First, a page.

Written by the Editorial Board of The Guardian Newspaper

Although, there is yet no official communication to the effect that the salary of university lecturers may be cut, the news gained traction in the wake of the recent meeting by the Owerri zone of the Academic Staff Union of Universities (ASUU) in Awka. The lecturers, expectedly, have vowed to resist any attempt to cut their pay on the ground that Nigerian lecturers are the least paid in Africa.

This notwithstanding, the lecturers, it must be stated, cannot say no if, as part of a national belt-tightening scheme, the salaries of everyone in government employment is cut. Therefore, this is the catch: any cut should begin from the emoluments of those in the presidency, lawmakers, judges, political appointees and others. Except this is done, the lecturers’ cause would be just.

The Owerri zone of ASUU comprising Nnamdi Azikiwe University, Awka; Michael Okpara University of Agriculture, Umudike; Federal University of Technology, Owerri; Chukwuemeka Odumegwu-Ojukwu University, Uli; and Imo State University, Owerri met at the Nnamdi Azikiwe University, Awka the other day.

Chairperson of Michael Okpara University of Agriculture, ASUU, Uzochukwu Onyebilama, who spoke on behalf of the ASUU coordinator in the zone, Professor Ike Odumegwu, regretted that apart from the fact that they are the least paid in Africa, they also suffer from irregular payment of salaries and shortfall in salary provision. He lamented that the ugly development of salary shortfall started in 2015 and has continued through 2016 till date.
The shortfall at the Nnamdi Azikiwe University, Awka, for instance, increased from five per cent to over 13 per cent in 2016 and has continued this year. Nnamdi Azikiwe University had a salary shortfall of over N88 million which has increased to over N170 million by February 2017.

Similarly, the Federal University of Technology Owerri (FUTO), had a shortfall of 10 per cent in 2015, which rose to 19 per cent in 2016, amounting to over N1 billion.

At the Michael Opkara University of Agriculture, Umudike, the employees were reportedly paid 75 per cent of their net salary in January 2017. The shortfall amounted to N111 million and increased to over N136 million in February.

The situation is not different in the state-owned universities in the zone where salaries are not paid as and when due. Both the Imo State University, Owerri and Chukwuemeka Odumegwu-Ojukwu University, Uli, sometimes, have their salaries delayed for one or two months, which disrupts normal living for the members of staff and their families.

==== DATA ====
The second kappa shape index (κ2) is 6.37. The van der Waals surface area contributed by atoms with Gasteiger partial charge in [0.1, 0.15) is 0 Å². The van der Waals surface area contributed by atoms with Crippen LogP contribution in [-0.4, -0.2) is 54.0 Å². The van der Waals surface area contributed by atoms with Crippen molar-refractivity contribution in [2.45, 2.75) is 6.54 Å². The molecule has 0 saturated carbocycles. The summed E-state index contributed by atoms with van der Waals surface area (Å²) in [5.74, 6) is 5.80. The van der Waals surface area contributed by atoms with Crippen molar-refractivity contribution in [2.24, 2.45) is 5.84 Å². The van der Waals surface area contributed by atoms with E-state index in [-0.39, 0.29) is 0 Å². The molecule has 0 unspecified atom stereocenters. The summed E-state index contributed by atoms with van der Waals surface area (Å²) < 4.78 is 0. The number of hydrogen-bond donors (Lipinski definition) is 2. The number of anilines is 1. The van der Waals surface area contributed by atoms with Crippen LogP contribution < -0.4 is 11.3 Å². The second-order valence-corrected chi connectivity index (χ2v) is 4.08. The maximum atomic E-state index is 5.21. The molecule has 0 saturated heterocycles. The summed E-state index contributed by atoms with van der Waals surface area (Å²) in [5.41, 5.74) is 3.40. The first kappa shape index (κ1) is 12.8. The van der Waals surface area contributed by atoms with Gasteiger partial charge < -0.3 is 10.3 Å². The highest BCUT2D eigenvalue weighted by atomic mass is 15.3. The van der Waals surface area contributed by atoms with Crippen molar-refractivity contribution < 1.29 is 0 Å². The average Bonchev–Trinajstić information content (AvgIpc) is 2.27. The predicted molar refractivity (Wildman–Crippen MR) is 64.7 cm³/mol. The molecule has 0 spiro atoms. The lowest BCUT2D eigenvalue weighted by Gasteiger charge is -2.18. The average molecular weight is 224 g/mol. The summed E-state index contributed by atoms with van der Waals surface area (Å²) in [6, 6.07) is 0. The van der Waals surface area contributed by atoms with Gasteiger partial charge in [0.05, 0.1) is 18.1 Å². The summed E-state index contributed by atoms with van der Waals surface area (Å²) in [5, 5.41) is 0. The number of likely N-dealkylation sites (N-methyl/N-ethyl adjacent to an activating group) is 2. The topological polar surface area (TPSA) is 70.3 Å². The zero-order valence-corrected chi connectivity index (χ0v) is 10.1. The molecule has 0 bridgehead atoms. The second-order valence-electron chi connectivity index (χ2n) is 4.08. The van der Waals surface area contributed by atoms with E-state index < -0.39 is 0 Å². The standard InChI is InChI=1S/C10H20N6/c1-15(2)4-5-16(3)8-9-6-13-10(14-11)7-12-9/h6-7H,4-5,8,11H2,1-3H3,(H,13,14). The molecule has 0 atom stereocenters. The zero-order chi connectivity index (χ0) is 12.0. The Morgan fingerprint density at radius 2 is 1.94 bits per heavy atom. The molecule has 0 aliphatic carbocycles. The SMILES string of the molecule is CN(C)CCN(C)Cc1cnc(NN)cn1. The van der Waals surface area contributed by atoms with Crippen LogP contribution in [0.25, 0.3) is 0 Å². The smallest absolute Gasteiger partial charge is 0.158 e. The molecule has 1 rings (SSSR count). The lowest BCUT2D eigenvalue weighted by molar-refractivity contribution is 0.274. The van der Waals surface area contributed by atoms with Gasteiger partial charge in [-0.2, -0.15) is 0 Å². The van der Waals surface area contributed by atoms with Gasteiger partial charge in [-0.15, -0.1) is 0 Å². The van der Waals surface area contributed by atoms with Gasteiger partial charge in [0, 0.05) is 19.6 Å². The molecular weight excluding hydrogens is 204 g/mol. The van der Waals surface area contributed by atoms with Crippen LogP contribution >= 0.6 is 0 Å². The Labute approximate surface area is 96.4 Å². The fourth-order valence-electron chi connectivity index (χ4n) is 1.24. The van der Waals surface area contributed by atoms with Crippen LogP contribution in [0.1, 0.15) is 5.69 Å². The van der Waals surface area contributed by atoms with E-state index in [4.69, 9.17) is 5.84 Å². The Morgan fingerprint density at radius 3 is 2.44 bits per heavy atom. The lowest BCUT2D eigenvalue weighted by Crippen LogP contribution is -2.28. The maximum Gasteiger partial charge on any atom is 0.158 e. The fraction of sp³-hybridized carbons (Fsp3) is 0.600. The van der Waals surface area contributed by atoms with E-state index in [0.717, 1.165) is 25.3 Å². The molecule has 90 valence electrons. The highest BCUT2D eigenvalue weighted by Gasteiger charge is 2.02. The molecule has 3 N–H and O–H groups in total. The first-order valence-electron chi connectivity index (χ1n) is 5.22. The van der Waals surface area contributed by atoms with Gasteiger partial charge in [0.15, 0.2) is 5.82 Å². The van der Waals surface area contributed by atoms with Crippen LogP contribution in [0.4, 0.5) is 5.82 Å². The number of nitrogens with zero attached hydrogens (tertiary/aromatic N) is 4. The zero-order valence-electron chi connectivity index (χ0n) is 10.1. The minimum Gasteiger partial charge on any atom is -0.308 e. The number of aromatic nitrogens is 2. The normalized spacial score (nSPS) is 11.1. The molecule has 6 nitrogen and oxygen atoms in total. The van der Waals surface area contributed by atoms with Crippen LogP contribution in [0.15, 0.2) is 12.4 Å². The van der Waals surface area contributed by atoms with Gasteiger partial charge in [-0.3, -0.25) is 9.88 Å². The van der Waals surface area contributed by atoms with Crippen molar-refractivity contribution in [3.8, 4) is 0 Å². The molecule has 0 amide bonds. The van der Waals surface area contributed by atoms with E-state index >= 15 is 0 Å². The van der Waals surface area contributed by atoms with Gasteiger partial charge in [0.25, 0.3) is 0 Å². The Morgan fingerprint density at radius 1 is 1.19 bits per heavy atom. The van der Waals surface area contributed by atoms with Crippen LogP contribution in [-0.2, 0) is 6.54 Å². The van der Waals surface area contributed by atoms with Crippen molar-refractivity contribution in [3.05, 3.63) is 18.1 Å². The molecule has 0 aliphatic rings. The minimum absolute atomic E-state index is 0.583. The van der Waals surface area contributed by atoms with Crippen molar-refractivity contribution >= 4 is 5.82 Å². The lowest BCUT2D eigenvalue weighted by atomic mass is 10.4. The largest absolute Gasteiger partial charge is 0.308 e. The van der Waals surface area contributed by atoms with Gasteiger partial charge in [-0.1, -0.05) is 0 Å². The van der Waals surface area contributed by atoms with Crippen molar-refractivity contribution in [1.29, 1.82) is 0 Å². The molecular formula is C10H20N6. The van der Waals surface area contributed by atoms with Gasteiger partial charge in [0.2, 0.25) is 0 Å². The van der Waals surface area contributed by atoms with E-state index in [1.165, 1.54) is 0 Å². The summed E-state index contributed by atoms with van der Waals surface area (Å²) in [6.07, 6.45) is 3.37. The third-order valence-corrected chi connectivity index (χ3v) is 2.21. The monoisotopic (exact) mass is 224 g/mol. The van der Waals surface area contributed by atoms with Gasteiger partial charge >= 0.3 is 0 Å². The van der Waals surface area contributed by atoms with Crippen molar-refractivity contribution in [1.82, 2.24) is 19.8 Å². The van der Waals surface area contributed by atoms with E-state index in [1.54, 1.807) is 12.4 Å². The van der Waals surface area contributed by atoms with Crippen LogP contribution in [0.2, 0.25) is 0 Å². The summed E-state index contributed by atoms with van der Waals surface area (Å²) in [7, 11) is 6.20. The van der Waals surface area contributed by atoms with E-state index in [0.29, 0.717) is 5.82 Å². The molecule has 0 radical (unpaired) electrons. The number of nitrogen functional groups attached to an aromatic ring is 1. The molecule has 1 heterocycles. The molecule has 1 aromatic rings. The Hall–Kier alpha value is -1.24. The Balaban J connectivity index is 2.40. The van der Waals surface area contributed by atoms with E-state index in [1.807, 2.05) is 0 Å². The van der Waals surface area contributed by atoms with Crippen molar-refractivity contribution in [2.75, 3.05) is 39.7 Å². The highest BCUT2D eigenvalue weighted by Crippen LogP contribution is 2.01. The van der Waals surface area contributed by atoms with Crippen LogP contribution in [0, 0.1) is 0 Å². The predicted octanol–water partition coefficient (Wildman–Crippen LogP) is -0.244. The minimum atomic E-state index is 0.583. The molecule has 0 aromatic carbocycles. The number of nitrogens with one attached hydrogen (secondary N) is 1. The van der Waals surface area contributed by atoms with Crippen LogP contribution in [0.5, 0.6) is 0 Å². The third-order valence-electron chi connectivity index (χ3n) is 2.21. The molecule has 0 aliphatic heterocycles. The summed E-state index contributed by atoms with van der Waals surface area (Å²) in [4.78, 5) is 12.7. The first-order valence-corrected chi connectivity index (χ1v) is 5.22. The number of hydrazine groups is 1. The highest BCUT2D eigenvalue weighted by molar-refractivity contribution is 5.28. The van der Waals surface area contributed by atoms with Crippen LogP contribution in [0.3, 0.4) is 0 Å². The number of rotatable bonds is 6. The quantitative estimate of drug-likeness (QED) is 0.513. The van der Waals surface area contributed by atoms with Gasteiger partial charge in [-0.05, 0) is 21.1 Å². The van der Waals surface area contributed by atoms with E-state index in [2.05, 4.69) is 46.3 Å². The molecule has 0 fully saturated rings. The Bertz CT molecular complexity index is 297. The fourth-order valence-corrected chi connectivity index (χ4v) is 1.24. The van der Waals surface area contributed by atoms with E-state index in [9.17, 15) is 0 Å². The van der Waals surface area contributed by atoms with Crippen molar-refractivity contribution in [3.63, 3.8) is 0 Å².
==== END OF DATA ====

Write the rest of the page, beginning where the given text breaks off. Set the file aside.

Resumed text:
It is absolutely ridiculous that university lecturers, who are supposed to be intellectuals, ideas men of a nation, have to complain over salary, especially, when their pay is compared to what members of the political class receive, not including other perks of their offices. That underscores why, in principle, the academics don’t want their salaries cut.

To start with, by centralising salaries in federal universities, in particular, the concept of university autonomy is needlessly, eroded. Under the autonomy, each university should be independent and operate as such without external interference.

The onus is then on the council and Senate of each university to think out ways of generating funds to pay lecturers’ commensurate salary. Universities should, therefore, engage in business or creative ventures driven by the lecturers with a view to using their skills, talents and researches to raise money. Such ventures should operate independently of the university funding.

Universities award lots of contracts on different projects. Nothing stops the academics from forming consultancy groups as there are all kinds of experts in the university system who can effectively handle whatever projects for the universities.

There should also be special purpose account (SPA) for such ventures which should be excluded from the Treasury Single Account (TSA) of the Federal Government. TSA should not stop the use of the SPA.

If the lecturers could get positively engaged in money-yielding ventures, their universities would be less dependent on the puny allocations from the governments and a better pay scheme would be established. Staying idle and only engaging in writing papers is not ideal. Using their skills to make money for the institutions is in line with global best practices

Meanwhile, Nigeria is currently in recession with its negative fallouts. But there is no sign of any recession in government circles going by the way and manner the privileged office holders are carrying themselves. This is an insult to all hard-working Nigerians, including the university teachers

Rather than go on strike over the salary cut, indeed, the varsities should vehemently protest the big money being taken home by lawmakers and other political appointees.The lecturers should think out of the box. There is no need complaining about the TSA, which is there to curb abuse of funds. The universities are the intellectual powerhouse of the nation. They are supposed to be creative, inventive and innovative.

The lecturers should be leaders from the Ivory Tower and not complainants. They should be more proactive and practical in orientation.If the varsities can’t live up to expectation, but join the complaining crowd of Nigerians who wait on government to solve all their problems, the nation is doomed.

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